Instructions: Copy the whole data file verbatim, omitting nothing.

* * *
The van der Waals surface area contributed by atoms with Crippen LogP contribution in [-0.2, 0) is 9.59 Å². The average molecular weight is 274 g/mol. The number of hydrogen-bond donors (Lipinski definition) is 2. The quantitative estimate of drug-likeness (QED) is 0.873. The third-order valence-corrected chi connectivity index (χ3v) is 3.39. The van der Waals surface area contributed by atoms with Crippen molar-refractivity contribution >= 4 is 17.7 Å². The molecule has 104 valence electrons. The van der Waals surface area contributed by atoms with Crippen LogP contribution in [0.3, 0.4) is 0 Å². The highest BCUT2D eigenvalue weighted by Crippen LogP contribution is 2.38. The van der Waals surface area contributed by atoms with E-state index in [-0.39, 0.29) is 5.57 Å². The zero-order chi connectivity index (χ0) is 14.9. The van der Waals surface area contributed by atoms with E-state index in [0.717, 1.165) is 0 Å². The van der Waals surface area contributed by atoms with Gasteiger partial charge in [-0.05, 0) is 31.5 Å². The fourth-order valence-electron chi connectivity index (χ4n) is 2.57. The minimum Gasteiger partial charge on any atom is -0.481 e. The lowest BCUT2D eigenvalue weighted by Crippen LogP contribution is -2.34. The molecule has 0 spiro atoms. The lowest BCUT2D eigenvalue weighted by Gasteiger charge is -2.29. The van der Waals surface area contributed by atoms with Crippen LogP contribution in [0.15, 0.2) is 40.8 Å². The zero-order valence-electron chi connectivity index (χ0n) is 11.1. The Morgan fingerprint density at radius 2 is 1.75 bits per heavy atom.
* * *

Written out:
The van der Waals surface area contributed by atoms with Crippen LogP contribution in [-0.2, 0) is 9.59 Å². The average molecular weight is 274 g/mol. The number of hydrogen-bond donors (Lipinski definition) is 2. The quantitative estimate of drug-likeness (QED) is 0.873. The third-order valence-corrected chi connectivity index (χ3v) is 3.39. The van der Waals surface area contributed by atoms with Crippen molar-refractivity contribution >= 4 is 17.7 Å². The molecule has 104 valence electrons. The van der Waals surface area contributed by atoms with Crippen LogP contribution in [0.3, 0.4) is 0 Å². The highest BCUT2D eigenvalue weighted by Crippen LogP contribution is 2.38. The van der Waals surface area contributed by atoms with E-state index in [-0.39, 0.29) is 5.57 Å². The zero-order chi connectivity index (χ0) is 14.9. The van der Waals surface area contributed by atoms with E-state index in [0.717, 1.165) is 0 Å². The van der Waals surface area contributed by atoms with Gasteiger partial charge in [-0.05, 0) is 31.5 Å². The fourth-order valence-electron chi connectivity index (χ4n) is 2.57. The minimum Gasteiger partial charge on any atom is -0.481 e. The lowest BCUT2D eigenvalue weighted by Crippen LogP contribution is -2.34. The molecule has 0 spiro atoms. The lowest BCUT2D eigenvalue weighted by Gasteiger charge is -2.29. The van der Waals surface area contributed by atoms with Crippen LogP contribution in [0.15, 0.2) is 40.8 Å². The zero-order valence-electron chi connectivity index (χ0n) is 11.1. The Morgan fingerprint density at radius 2 is 1.75 bits per heavy atom.